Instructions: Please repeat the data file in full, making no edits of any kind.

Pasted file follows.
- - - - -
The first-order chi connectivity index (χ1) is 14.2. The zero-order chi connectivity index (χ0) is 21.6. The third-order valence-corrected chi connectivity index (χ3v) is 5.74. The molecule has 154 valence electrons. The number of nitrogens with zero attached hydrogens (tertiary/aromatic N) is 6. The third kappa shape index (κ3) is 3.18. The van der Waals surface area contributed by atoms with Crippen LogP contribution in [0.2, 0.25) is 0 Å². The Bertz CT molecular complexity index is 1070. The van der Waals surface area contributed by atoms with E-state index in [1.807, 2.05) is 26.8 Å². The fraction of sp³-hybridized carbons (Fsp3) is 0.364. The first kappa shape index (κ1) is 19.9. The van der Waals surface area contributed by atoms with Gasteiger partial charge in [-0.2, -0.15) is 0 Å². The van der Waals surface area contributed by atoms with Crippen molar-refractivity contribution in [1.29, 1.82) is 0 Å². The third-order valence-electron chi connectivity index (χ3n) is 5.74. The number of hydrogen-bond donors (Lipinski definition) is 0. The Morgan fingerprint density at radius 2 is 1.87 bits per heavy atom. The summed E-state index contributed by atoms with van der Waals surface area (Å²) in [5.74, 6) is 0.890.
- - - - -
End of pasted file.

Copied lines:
The first-order chi connectivity index (χ1) is 14.2. The zero-order chi connectivity index (χ0) is 21.6. The third-order valence-corrected chi connectivity index (χ3v) is 5.74. The molecule has 154 valence electrons. The number of nitrogens with zero attached hydrogens (tertiary/aromatic N) is 6. The third kappa shape index (κ3) is 3.18. The van der Waals surface area contributed by atoms with Crippen LogP contribution in [0.2, 0.25) is 0 Å². The Bertz CT molecular complexity index is 1070. The van der Waals surface area contributed by atoms with E-state index in [1.807, 2.05) is 26.8 Å². The fraction of sp³-hybridized carbons (Fsp3) is 0.364. The first kappa shape index (κ1) is 19.9. The van der Waals surface area contributed by atoms with Gasteiger partial charge in [-0.2, -0.15) is 0 Å². The van der Waals surface area contributed by atoms with Crippen molar-refractivity contribution in [1.29, 1.82) is 0 Å². The third-order valence-electron chi connectivity index (χ3n) is 5.74. The number of hydrogen-bond donors (Lipinski definition) is 0. The Morgan fingerprint density at radius 2 is 1.87 bits per heavy atom. The summed E-state index contributed by atoms with van der Waals surface area (Å²) in [5.74, 6) is 0.890.